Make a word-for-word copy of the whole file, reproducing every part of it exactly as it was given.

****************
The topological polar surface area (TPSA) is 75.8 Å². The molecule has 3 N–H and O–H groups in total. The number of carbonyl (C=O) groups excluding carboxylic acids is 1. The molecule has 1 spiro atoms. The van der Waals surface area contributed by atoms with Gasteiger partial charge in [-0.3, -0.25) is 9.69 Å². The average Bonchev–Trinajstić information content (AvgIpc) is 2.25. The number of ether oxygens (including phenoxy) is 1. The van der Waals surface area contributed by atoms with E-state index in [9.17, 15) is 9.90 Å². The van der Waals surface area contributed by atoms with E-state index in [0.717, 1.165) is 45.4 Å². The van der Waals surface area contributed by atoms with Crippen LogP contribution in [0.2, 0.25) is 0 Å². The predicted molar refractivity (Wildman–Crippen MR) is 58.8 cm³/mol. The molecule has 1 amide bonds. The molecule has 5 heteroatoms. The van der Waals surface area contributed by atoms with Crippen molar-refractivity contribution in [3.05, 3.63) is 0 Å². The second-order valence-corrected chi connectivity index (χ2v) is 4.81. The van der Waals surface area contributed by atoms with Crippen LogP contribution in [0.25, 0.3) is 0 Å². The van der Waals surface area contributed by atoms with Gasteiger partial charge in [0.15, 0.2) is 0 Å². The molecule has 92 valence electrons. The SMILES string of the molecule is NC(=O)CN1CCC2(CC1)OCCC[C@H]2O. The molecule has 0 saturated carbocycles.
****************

The topological polar surface area (TPSA) is 75.8 Å². The molecule has 3 N–H and O–H groups in total. The number of carbonyl (C=O) groups excluding carboxylic acids is 1. The molecule has 1 spiro atoms. The van der Waals surface area contributed by atoms with Gasteiger partial charge in [-0.3, -0.25) is 9.69 Å². The average Bonchev–Trinajstić information content (AvgIpc) is 2.25. The number of ether oxygens (including phenoxy) is 1. The van der Waals surface area contributed by atoms with E-state index in [9.17, 15) is 9.90 Å². The van der Waals surface area contributed by atoms with E-state index in [0.717, 1.165) is 45.4 Å². The van der Waals surface area contributed by atoms with Crippen LogP contribution in [0.2, 0.25) is 0 Å². The predicted molar refractivity (Wildman–Crippen MR) is 58.8 cm³/mol. The molecule has 1 amide bonds. The molecule has 5 heteroatoms. The van der Waals surface area contributed by atoms with Crippen molar-refractivity contribution in [3.05, 3.63) is 0 Å². The second-order valence-corrected chi connectivity index (χ2v) is 4.81. The van der Waals surface area contributed by atoms with Crippen LogP contribution in [0.25, 0.3) is 0 Å². The van der Waals surface area contributed by atoms with Gasteiger partial charge in [0.15, 0.2) is 0 Å². The molecule has 92 valence electrons. The SMILES string of the molecule is NC(=O)CN1CCC2(CC1)OCCC[C@H]2O. The molecule has 0 saturated carbocycles.